Biotin Labeling: Key Points to Selecting Your Biotin Agent
Biotin, a 244 Dalton vitamin (Vitamin H) molecule, exhibits an extraordinary binding affinity for avidin (Ka=1015M-1) and streptavidin. Biotin and avidin interaction is rapid and once the bond is established it can survive up to 3M guanidine-hydrochloride and extremes of pH.
The biotinylated molecules are efficiently probed or purified with avidin or streptavidin conjugated to reporter molecules, such as peroxidases or phosphatases, or immobilized on agarose beads.
Avidin & Streptavidin
Avidin is a glycoprotein with approximately 10% of its total mass coming from carbohydrates. Avidin has a molecular weight of 67kDa and contains four identical 128 amino acid subunits that each have a single biotin binding domain. Avidin is a basic protein with an isoelectric pH of 10-10.5 and is readily soluble in aqueous buffers containing a wide range of salt, pH, temperature and other laboratory agents. This wide range of tolerance makes avidin suitable for a wide variety of analytical applications. Streptavidin is a tetrameric protein and in many respects is similar to avidin except that it has no carbohydrate and has a slightly lower molecular weight of about 60kDa. The solubility of streptavidin (isoelectric pH5) in aqueous buffer is much lower than avidin, but the binding of streptavidin to biotin is similar to that of avidin.
An alternative to the above is monomeric avidin offers a distinct advantage over native avidin, a tetrameric molecule, and streptavidin as it has a much lower biotin binding affinity, Kd=10-7 as opposed to Kd=10-15 for native avidin. This lower binding affinity allows elution of molecules with mild elution buffers (2mM D-Biotin in 1X PBS), as opposed to the strong denaturing buffers used with native avidin.
Coupling Factors To Consider
The biotin-binding domain in avidin/ streptavidin molecules are buried 9Å below the surface and hence, the presence of bulky groups in the vicinity of the biotin-binding site may create steric hindrances and reduce the binding efficiency and the sensitivity of detection methods. Greater binding capacity can be realized by using biotin derivatives that have large spacer arms. Extended spacer arms afford the ability to overcome steric hindrances and bind deep within the binding sites of the avidin/ streptavidin molecules.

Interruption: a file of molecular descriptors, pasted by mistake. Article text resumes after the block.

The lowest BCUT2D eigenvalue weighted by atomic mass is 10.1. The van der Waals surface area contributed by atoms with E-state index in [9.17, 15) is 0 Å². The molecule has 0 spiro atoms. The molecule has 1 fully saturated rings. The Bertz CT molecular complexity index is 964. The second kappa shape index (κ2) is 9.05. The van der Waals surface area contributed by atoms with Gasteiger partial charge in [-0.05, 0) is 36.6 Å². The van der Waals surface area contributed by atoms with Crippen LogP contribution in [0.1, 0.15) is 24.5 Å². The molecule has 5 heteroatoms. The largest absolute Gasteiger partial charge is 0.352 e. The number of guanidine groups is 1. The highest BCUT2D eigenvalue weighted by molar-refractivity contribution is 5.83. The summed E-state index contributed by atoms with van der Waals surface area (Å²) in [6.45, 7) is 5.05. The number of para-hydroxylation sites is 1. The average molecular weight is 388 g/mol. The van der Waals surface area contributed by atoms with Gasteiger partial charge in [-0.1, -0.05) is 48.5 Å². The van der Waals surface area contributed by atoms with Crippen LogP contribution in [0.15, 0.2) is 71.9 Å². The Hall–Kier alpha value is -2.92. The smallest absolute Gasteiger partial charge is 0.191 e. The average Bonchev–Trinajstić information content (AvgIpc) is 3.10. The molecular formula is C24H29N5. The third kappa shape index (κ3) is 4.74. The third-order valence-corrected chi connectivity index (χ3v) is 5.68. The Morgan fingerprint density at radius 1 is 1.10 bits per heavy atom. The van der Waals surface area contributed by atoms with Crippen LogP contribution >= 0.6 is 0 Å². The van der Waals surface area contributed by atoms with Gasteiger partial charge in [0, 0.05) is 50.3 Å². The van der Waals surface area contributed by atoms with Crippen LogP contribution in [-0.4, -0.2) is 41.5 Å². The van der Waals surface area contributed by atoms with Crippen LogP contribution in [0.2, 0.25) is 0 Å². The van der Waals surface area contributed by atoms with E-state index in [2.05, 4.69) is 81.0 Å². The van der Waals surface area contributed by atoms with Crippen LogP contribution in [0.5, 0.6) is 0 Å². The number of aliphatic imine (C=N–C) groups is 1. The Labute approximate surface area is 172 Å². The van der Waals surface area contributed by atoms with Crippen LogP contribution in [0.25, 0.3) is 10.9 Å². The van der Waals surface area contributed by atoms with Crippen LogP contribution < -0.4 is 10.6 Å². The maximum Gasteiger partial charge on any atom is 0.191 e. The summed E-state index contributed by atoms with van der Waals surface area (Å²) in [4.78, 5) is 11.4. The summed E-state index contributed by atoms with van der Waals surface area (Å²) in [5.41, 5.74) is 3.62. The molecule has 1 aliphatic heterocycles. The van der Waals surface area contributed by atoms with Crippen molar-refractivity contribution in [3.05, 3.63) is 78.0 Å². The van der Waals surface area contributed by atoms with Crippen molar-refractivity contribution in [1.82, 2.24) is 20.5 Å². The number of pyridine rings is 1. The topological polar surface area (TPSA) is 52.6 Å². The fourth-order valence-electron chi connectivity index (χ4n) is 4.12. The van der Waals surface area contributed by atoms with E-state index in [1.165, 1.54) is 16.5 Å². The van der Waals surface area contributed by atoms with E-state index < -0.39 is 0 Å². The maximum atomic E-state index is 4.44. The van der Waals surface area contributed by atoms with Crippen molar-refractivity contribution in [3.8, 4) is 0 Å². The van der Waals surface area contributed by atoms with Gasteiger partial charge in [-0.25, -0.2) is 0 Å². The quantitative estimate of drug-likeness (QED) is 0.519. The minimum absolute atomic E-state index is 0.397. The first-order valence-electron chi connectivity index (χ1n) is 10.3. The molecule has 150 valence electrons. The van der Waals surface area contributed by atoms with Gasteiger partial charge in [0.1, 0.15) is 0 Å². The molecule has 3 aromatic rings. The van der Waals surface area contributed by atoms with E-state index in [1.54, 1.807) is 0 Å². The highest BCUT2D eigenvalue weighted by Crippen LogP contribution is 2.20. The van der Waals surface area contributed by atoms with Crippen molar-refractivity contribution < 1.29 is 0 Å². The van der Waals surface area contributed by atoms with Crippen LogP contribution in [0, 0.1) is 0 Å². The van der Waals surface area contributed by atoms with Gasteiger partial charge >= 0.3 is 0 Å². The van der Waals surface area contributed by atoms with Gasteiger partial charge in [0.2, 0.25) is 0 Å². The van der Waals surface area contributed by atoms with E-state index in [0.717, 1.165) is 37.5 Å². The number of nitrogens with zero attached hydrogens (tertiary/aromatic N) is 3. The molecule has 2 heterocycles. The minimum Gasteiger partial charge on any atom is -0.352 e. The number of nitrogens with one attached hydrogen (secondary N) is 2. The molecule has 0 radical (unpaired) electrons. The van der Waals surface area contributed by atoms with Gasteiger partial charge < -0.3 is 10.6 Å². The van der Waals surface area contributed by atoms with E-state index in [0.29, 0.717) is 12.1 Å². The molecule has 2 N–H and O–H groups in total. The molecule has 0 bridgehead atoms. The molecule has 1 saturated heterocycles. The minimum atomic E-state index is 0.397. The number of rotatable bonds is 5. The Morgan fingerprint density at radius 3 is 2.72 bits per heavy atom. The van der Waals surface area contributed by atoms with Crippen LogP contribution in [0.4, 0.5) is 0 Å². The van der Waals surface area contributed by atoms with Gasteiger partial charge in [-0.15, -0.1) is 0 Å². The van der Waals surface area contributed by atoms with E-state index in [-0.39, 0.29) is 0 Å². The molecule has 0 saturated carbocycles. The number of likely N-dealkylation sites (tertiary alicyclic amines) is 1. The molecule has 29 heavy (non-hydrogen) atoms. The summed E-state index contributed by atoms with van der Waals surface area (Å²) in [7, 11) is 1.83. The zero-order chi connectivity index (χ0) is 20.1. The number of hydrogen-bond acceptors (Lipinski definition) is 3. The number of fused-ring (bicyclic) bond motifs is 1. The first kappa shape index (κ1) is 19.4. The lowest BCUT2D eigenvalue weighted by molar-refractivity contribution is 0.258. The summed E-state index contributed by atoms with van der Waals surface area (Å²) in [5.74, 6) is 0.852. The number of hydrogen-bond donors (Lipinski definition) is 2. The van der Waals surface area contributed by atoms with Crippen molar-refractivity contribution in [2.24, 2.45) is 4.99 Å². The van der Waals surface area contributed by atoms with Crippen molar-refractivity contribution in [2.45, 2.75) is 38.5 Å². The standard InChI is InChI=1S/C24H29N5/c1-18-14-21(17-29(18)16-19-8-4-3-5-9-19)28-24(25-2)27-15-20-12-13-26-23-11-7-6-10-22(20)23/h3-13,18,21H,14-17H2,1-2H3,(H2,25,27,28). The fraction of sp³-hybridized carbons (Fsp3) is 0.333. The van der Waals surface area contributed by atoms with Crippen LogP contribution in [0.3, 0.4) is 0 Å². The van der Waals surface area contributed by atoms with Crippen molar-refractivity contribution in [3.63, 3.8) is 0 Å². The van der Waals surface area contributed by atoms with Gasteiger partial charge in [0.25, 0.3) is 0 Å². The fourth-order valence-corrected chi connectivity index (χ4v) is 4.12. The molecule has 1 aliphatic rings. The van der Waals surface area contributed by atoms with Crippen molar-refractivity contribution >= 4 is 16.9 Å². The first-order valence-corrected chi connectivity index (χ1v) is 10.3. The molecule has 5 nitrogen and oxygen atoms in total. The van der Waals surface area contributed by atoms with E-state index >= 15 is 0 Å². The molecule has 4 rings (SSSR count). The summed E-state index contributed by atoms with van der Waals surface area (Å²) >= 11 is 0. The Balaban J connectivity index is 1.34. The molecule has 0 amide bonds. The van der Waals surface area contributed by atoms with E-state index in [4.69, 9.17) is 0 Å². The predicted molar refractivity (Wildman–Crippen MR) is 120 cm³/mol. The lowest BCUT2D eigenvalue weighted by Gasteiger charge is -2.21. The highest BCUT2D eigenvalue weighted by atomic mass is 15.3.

Solubility of biotin reagents varies greatly, with some being only soluble in organic solvents, i.e. DMSO and DMF.
This has become of great interest in studies of cell surface proteins and therefore membrane trafficking and cell signaling. The biotin reagents that are not membrane permeable are excellent candidates for labeling membrane surface proteins.
Biotin tags are often used for protein purification, however with the biotin:(strept)avidin binding affinity being one of the strongest known it is often difficult to release the protein from the avidin. In fact, 8M guanidine at pH1.5 is often used, which has severe detrimental effects on the protein of interest. Several biotin reagents have disulfide bonds that can be reduced to release the protein of interest under mild conditions and other biotin reagents can be removed from the protein with changes in pH.
The reagents offered have numerous reactive groups that can couple to amines, sulfhydryls, carboxyls and carbohydrates. Conjugation of biotin reagents to proteins and other molecules generally does not have adverse effects on the biological properties of the target molecules, unless biotin reagents are conjugating to or modifying active residues or sites of the protein. Due to this, it is important to find an appropriate biotin reagent and optimal biotin conjugation efficiency for maintaining the functional properties of the target molecules.
The conjugation efficiency of the reactions is dependent on the reaction groups and the buffers used for the reactions as many coupling reactions are sensitive to pH and chemical composition. Next week's blog will highlight the key features of the coupling reactions and important buffer information.